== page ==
The attending swiftly went room to room checking in and managing all the patients I had seen. He asked, “What’s important?”
I replied, “Making sure that he doesn’t have septic arthritis,” when we saw the patient with the swollen big toe.
We went into the next room, “He asked again, what important to you?”
I replied with this patient, “Making sure that he doesn’t have AAA,” as we saw the patient with back pain and vascular risk factors.
We returned to the computer station, and he clarified, “What I meant was, what is important to YOU the most?”
I was completely focused on the patients, trying not to miss any details, and confused that he reentered our previous conversation ten minutes prior where we were talking about career choices and how he became an emergency medicine physician. I failed to catch on that he was continuing that conversation as we saw patients.
He proceeded, “I have a friend who became a surgeon. He was happy with his choice, but one day he told me, ‘If my son walked into this room today, I would not recognize him.’”
Though an extreme example, he continued, “You have to figure out what matters the most to you in your life.”
The night faded away as we proceeded with task after task, seeing patient after patient, performing procedure after procedure.
As I was driving home after the shift into the early hours of the morning in the quiet/stillness of my car, no talk radio, no news, no music, as I often did after seeing patients for the day, reflecting on the people who I interacted with, I realized I never answered the question that Dr. B asked me. It didn’t feel natural to answer. It felt more rhetorical and something to ponder.
I got home and crawled into bed after having four shifts that were 3-11pm. I pealed Anthony’s hand away from his side of his body and crawled under his arm, bringing as much of my existence as close as possible to his. I felt homesick for him. I could hardly believe it! I thought, “How silly, Sarah, how can you be homesick for someone you live with!”
I thought about the last couple of days and how opposite of schedules we had, and then I thought about the last couple of weeks and how much I was not present in the day, even when I got half a day with him on a Sunday, I couldn’t let my mind free in the moment, thinking about the future of having to go to work later in the afternoon, or when I got home after working on a Saturday, too tired to fully enjoy being out to dinner with him and friends. I hadn’t had two days off in a row, and I felt completely un-refreshed, labored, and unappreciative of the beauty of life, barely present in whatever moment I was experiencing.
I thought how easy to answer Dr. B’s question as I laid under the pressure of Anthony’s heavy arm, him grumbling, recognizing I was home, exchanging our “I love you’s” and him slipping back into his dreams that I interrupted (and hopefully was a part of).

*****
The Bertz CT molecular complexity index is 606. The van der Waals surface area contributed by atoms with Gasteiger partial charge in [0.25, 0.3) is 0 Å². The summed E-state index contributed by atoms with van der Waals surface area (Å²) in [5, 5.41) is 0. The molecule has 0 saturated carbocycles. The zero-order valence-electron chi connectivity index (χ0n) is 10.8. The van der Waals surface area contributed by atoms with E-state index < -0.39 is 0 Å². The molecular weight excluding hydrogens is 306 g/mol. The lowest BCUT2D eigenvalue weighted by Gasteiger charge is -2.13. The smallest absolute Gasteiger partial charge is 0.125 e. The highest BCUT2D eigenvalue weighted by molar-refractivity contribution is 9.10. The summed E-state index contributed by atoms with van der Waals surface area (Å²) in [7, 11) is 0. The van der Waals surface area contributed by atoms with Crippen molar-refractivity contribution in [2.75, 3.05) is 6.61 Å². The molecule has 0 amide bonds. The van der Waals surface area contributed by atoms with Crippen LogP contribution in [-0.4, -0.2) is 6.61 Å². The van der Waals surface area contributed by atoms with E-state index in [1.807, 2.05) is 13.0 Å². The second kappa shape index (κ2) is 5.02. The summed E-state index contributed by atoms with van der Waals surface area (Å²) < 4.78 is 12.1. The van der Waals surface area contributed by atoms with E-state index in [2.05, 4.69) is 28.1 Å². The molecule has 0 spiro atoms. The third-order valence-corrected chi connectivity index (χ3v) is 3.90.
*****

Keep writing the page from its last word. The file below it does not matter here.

I realized how much it really mattered to me. How much it really kept me healthy to return home every night to Anthony. To run together at the gym, to eat dinner together, to do work side by side on the couch on our laptops watching our TV shows, to lie next to each other in bed, to participate in the mundane that we mindlessly participate in every day. I actually missed it. I missed the mundane.
I briefly flashed into the future and thought how much more difficult it will be when it’s not only Anthony who I don’t get to see every night but when it is our beautiful children. Our children who I won’t be able to check their homework, to make them dinner every night, to nag them to make sure to brush their teeth after ice cream, to chase them to their bedrooms to settle down for the evening, and to stroke their beautiful silky hair away from their eyes as they fall heavy into sleep, lying on my chest listening to bedtime stories or reading to me their favorite, as I once experienced with my mom and dad and cherished doing with my younger sisters as they grew old.
I realized really how much I valued the mundane and that maybe the mundane isn’t so mundane. The nightly routines that close the day, that wrap their arms around us with their soft, gentle embrace, easing us into the next day, are something I find great comfort and value in, even contributing to my identity.
So as high as I scored in a survey directing me to emergency medicine as a specialty and as much as I loved the experience of working in the emergency room, the balance between using your mind to diagnose, making critical decisions quickly and using your hands to perform procedures: intubating, suturing, reseting fractured bones, drawing blood, giving chest compressions; performing a cricothyrotomies, commanding diagnostic tools like ultrasounds, x-rays, and CTs interpreting images before the radiologists can make their official reports; providing health care access to those who have no place else to go; serving the poorest of our society; and helping those who, like of all us, have had accidents in our lives where we need emergent care; I could not let go of the mundane. I deeply love the mundane and would miss it too much, being homesick for the routines that Monday through Friday, the 9-5pm schedule offers and creates orderliness to the busy-ness of life, weekends to anticipate and plan, and opportunities to clear my mind of work-ly tasks and create enough space for the chance to look forward to the following week reappearing.
Loving the mundane, appreciating the mundane, experiencing the mundane, makes it absolutely far, far from being anything close to mundane.